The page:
4. Beer: Regular has about 150 calories and light beer, about 100 calories per can/bottle.

    5. Gin or Vodka and Soda, or as a Dry Martini: one and a half ounces of 80-proof, with soda mixer or straight (without any mixer), have less than 100 calories and zero fat.

    Choosing red wine is smart move, as it is good for cardiovascular health. Red wine has been singled out because the skin of the grapes where they come from contains phytochemicals, such as resveratrol, that help protect the plant’s self-defense system, and proanthocyanidins (OPC) and cathechins, which are also powerful antioxidants. Studies at the University of California, Davis, and Cornell University have confirmed the beneficial effect of these potent antioxidants that aid in preventing cancer and heart coronary heart disease. Also, the alcohol in it has some sedative and euphoric effects when wine is taken in moderation, and these are healthy for the psyche, especially in these stressful times.

    Not all red wines are alike or equal, though, as far as the amount of resveratrol they contain. Research on70 red wines from New York rated the Pinot Noirs (Pino Nwahs) to contain the highest amount of this phytochemical, with an average content of 13.6 micromoles per liter, about twice found in Cabernet Sauvignon (Cabernay Sow vin yong), Merlot (Merlo), and Cabernet Franc. The specific wines and vintages with very high level were the ’97 Pinot Noir from Benton-Lane Winery in Oregon and the ’98 Noble Muscadine from Dennis Vineyards in North Carolina. Large commercial wineries manipulate their wines more and reduce the resveratrol and other antioxidants as a result; small wineries utilizing the old European technique produce wines with higher resveratrol.

    Most wines, red and white, contain sulfites and tannin, which cause headaches among some wine-lovers. To enjoy imbibing my favorite Pinot Noir, I have tried DropIt solution, which stops wine headaches by reducing sulfite and tannin in wine (1-2 drops for white and 2-3 drops for red, per 6 ounce-glass). It works. For more info: email [email protected]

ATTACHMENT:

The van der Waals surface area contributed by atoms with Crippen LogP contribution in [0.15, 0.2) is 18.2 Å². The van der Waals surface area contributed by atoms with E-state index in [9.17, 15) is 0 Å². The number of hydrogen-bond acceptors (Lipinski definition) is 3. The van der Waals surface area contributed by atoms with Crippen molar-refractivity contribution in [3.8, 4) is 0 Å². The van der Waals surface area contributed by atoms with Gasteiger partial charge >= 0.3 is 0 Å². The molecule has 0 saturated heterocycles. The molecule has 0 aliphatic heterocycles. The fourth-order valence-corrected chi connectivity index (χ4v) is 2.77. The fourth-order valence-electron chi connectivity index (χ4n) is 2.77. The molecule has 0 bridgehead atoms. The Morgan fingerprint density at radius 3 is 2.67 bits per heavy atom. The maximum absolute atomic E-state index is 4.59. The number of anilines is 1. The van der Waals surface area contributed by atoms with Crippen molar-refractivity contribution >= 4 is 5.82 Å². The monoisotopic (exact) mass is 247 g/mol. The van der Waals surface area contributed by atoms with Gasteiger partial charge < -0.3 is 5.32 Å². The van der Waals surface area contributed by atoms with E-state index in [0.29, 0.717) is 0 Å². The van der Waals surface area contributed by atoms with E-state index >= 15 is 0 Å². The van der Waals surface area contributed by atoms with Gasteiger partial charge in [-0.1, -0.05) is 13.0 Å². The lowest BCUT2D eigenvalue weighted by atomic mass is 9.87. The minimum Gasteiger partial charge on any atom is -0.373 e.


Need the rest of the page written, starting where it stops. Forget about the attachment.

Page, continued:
While drinking alcoholic beverages weakens our resistance (or makes us more susceptible) to other “temptations,” like eating more and succumbing to additional high-calorie desserts (pecan pie, crème brulle, or chocolate mousse, etc), the technique of drinking two glasses of cold water after each cocktail drink, used by experienced drinkers, not only ward off dehydration (caused by alcohol) but also helps in calorie and weight control.

    So, pick your poison, I mean potion, wisely, hold your liquor with grace, and know when to quit. And as always, let the designated (sober) driver handle the car to avoid being a statistic.

    In the meantime, a votre sante!

    The main objective of this column is to educate and inspire people to live a healthier lifestyle to prevent illnesses and disabilities and achieve a happier and more productive life.

    Any diagnosis, recommendation or treatment in our article are general medical information and not intended to be applicable or appropriate for anyone. This column is not a substitute for your physician, who knows your condition well and who is your best ally when it comes to your health.

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    Philip S. Chua, MD, FACS, FPCS, a Cardiac Surgeon Emeritus based in Northwest Indiana and Las Vegas, Nevada, is an international medical lecturer/author, Health Advocate, and Chairman of the Filipino United Network-USA, a 501(c)3 humanitarian and anti-graft foundation in the United States. Visit our websites: philipSchua.com and FUN8888.com Email: [email protected]